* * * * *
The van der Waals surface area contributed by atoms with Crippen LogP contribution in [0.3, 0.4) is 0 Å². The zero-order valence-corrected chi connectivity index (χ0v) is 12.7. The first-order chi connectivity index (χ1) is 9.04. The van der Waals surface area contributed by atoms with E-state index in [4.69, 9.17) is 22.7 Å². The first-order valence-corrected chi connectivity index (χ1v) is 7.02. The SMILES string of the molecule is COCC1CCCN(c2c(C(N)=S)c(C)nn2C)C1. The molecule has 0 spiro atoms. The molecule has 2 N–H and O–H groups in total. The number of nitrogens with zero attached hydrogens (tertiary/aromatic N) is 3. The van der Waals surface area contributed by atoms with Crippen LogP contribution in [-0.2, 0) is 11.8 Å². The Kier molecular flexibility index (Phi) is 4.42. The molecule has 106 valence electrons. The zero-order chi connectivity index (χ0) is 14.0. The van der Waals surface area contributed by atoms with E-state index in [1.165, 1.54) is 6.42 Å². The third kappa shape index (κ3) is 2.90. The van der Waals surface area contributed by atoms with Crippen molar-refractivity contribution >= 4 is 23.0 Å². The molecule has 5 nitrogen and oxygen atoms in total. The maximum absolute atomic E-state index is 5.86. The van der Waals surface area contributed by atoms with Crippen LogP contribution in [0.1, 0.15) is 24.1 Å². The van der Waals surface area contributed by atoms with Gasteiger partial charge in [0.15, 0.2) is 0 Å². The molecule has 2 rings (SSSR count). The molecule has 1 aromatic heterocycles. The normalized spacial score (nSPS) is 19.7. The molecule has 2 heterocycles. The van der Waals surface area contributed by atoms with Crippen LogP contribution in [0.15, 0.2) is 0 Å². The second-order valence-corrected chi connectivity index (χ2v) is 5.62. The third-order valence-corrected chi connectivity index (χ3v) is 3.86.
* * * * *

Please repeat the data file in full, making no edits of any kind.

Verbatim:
The van der Waals surface area contributed by atoms with Crippen LogP contribution in [0.3, 0.4) is 0 Å². The zero-order valence-corrected chi connectivity index (χ0v) is 12.7. The first-order chi connectivity index (χ1) is 9.04. The van der Waals surface area contributed by atoms with E-state index in [4.69, 9.17) is 22.7 Å². The first-order valence-corrected chi connectivity index (χ1v) is 7.02. The SMILES string of the molecule is COCC1CCCN(c2c(C(N)=S)c(C)nn2C)C1. The molecule has 0 spiro atoms. The molecule has 2 N–H and O–H groups in total. The number of nitrogens with zero attached hydrogens (tertiary/aromatic N) is 3. The van der Waals surface area contributed by atoms with Crippen LogP contribution in [-0.2, 0) is 11.8 Å². The Kier molecular flexibility index (Phi) is 4.42. The molecule has 106 valence electrons. The zero-order chi connectivity index (χ0) is 14.0. The van der Waals surface area contributed by atoms with E-state index in [1.165, 1.54) is 6.42 Å². The third kappa shape index (κ3) is 2.90. The van der Waals surface area contributed by atoms with Crippen molar-refractivity contribution >= 4 is 23.0 Å². The molecule has 5 nitrogen and oxygen atoms in total. The maximum absolute atomic E-state index is 5.86. The van der Waals surface area contributed by atoms with Crippen LogP contribution in [0.1, 0.15) is 24.1 Å². The van der Waals surface area contributed by atoms with Gasteiger partial charge in [0.15, 0.2) is 0 Å². The molecule has 2 rings (SSSR count). The molecule has 1 aromatic heterocycles. The normalized spacial score (nSPS) is 19.7. The molecule has 2 heterocycles. The van der Waals surface area contributed by atoms with Crippen LogP contribution in [0.15, 0.2) is 0 Å². The second-order valence-corrected chi connectivity index (χ2v) is 5.62. The third-order valence-corrected chi connectivity index (χ3v) is 3.86.